The New Zealand government’s trade agency and the country’s wine industry body have begun a wine certification program for Chinese experts as part of a bid to boost sales in China over the next three to five years.
A joint initiative by New Zealand Trade and Enterprise (NZTE) and New Zealand Winegrowers (NZW), the program has been tailored for Chinese wine professionals to increase their knowledge and enthusiasm for New Zealand wine.
The first group of eight Chinese experts had just completed the course with a 90-minute exam after a three-day intensive course in New Zealand’s Hawke’s Bay region, prior to attending Pinot Noir NZ 2013 in Wellington from Monday to Thursday, NZTE announced Monday.
NZW marketing manager Asia Monty James told Xinhua on Monday that the New Zealand Wine Education program would provide influential wine trade, media and educators with in-depth information about New Zealand wine.
“The course is ultimately designed to provide information that builds confidence to tell and sell the New Zealand wine story, which will supplement the promotion from the individual wine companies and their Chinese importers,” James said in an e-mail interview.
“What we are piloting, through education and tasting, is a base of clear, concise Chinese-language materials, presentations that position New Zealand as a unique, premium and diverse wine producing country with a world-class sustainability program.”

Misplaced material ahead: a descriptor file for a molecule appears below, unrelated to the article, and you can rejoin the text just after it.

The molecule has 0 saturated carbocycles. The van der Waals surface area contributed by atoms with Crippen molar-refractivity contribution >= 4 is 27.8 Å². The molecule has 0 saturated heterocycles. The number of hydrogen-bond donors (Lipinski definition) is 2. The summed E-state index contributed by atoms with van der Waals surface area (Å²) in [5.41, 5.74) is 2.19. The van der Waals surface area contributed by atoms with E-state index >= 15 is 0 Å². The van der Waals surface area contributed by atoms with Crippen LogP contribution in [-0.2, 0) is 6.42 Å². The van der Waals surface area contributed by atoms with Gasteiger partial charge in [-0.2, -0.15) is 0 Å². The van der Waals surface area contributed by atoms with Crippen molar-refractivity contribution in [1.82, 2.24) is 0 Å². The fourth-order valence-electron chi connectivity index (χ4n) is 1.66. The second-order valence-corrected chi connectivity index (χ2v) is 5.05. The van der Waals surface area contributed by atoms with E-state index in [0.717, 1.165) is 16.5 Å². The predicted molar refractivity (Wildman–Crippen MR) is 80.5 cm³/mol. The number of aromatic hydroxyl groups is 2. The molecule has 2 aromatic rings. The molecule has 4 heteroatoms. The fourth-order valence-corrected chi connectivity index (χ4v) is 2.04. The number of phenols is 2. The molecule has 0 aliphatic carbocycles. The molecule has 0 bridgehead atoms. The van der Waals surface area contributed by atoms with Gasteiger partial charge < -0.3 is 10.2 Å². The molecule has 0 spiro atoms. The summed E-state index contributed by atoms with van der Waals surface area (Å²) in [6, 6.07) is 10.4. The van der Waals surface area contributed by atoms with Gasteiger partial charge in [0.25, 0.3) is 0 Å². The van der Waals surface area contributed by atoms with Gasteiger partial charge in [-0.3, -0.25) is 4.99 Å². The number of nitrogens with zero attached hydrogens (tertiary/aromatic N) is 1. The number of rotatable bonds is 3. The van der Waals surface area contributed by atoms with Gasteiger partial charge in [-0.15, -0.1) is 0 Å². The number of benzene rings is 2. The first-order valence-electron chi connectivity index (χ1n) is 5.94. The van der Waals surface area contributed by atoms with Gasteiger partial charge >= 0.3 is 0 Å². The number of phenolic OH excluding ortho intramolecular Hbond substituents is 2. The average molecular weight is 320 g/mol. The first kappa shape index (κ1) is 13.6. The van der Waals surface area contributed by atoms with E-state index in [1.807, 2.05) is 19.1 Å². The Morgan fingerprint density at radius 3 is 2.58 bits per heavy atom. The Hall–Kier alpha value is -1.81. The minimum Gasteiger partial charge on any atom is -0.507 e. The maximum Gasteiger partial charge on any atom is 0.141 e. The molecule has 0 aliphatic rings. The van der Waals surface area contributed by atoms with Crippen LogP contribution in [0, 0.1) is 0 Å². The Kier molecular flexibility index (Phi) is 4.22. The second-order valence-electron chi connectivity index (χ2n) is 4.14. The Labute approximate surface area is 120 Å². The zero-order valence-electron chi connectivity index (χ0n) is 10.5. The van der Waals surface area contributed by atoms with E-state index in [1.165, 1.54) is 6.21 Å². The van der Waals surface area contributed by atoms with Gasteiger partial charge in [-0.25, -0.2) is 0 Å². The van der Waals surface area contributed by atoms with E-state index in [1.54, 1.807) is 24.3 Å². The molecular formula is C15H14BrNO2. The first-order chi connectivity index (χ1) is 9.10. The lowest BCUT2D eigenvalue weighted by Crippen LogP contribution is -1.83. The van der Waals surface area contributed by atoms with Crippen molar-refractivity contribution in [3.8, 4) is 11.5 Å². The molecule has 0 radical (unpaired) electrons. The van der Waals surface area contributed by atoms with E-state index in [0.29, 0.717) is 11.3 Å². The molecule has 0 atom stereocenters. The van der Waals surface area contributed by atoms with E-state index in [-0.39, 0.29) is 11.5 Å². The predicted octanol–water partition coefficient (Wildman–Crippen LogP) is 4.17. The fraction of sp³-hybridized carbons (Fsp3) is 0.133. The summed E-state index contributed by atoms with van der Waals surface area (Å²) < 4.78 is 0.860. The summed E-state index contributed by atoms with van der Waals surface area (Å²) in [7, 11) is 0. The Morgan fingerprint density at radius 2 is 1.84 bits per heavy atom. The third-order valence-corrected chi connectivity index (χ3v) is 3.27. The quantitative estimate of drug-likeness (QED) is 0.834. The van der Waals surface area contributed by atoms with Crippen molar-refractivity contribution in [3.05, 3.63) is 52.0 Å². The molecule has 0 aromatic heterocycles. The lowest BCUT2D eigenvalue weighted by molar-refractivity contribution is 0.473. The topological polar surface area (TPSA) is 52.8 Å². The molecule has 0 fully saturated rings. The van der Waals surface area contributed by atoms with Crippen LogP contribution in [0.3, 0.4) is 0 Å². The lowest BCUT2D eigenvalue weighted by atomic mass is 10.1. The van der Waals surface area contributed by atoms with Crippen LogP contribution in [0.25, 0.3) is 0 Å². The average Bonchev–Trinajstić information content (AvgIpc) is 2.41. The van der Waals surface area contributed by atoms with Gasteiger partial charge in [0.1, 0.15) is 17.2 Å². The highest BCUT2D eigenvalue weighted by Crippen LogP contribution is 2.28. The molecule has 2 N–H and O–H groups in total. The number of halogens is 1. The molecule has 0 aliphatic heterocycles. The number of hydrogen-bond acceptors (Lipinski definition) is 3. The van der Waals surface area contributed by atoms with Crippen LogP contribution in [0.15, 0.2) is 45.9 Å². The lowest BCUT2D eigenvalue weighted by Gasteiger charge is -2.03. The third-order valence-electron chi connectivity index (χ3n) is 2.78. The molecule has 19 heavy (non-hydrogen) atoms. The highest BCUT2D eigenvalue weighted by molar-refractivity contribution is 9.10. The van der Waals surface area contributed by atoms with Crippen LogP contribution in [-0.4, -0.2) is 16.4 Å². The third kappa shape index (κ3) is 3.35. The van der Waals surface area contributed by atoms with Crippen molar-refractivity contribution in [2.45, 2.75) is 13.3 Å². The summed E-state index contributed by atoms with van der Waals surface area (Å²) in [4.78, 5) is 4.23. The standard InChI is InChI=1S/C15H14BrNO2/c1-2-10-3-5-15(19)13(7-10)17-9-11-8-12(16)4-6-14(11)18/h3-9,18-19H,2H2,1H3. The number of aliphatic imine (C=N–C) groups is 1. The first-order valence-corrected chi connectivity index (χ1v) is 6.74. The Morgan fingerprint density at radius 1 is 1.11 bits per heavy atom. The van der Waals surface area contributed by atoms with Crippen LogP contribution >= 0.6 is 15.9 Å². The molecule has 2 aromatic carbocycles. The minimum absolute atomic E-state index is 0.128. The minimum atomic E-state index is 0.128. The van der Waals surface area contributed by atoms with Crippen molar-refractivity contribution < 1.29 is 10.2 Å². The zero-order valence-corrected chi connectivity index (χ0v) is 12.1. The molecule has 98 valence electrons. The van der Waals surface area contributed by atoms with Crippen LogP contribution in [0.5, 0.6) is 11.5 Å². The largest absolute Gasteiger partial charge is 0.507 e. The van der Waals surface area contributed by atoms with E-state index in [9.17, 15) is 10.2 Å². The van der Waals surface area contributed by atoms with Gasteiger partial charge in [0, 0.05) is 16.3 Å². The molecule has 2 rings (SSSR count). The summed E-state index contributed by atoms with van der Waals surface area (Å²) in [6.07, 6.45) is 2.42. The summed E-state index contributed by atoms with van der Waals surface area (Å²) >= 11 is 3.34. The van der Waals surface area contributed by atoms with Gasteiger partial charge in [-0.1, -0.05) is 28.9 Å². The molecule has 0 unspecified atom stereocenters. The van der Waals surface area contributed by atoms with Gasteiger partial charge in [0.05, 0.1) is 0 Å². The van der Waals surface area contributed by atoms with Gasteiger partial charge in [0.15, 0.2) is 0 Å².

NZW and NZTE planned to run the course in China to target a mix of importers and distributors who were already selling premium New Zealand wine, as well as professionals in the food and beverage sector who sold New Zealand wine.
Those taking part in the course were selected according to their standing and influence in the China wine market and their personal and professional experience with existing wine certifications, he said. They graduated with a Level 2 New Zealand Wine Professional certificate demonstrating that the bearer had a professional understanding of New Zealand as a wine-growing region.
“The wine education program is designed to build the brand story of New Zealand wine, to position New Zealand wine as a premium wine producing country, whether the trade professional is working in a bar, in a restaurant or premium wine retail,” he said.
New Zealand Trade Commissioner to Shanghai Mike Arand told Xinhua in the same e-mail interview that the program was part of a wider NZTE and NZW program being rolled out in China to raise the profile and awareness of New Zealand wine, leading to greater opportunities for New Zealand wine sales.
NZTE and NZW firmly believed that working in a coordinated and collaborative way would lead to greater penetration in all channels, he said. In May last year, NZW completed its biggest-ever road show, in Beijing and Shanghai, which saw a huge growth in attendance from the previous year’s events. The Beijing event saw a 91% increase in trade attendance numbers, with 465 attendees, while Shanghai saw a 25% rise to 402 attendees, according to NZW.
The volume of wine exported from New Zealand to China has grown by 50% to NZ$25 million from June 2011 to June 2012, while in 2008 the export volume was only NZ$2.44 million.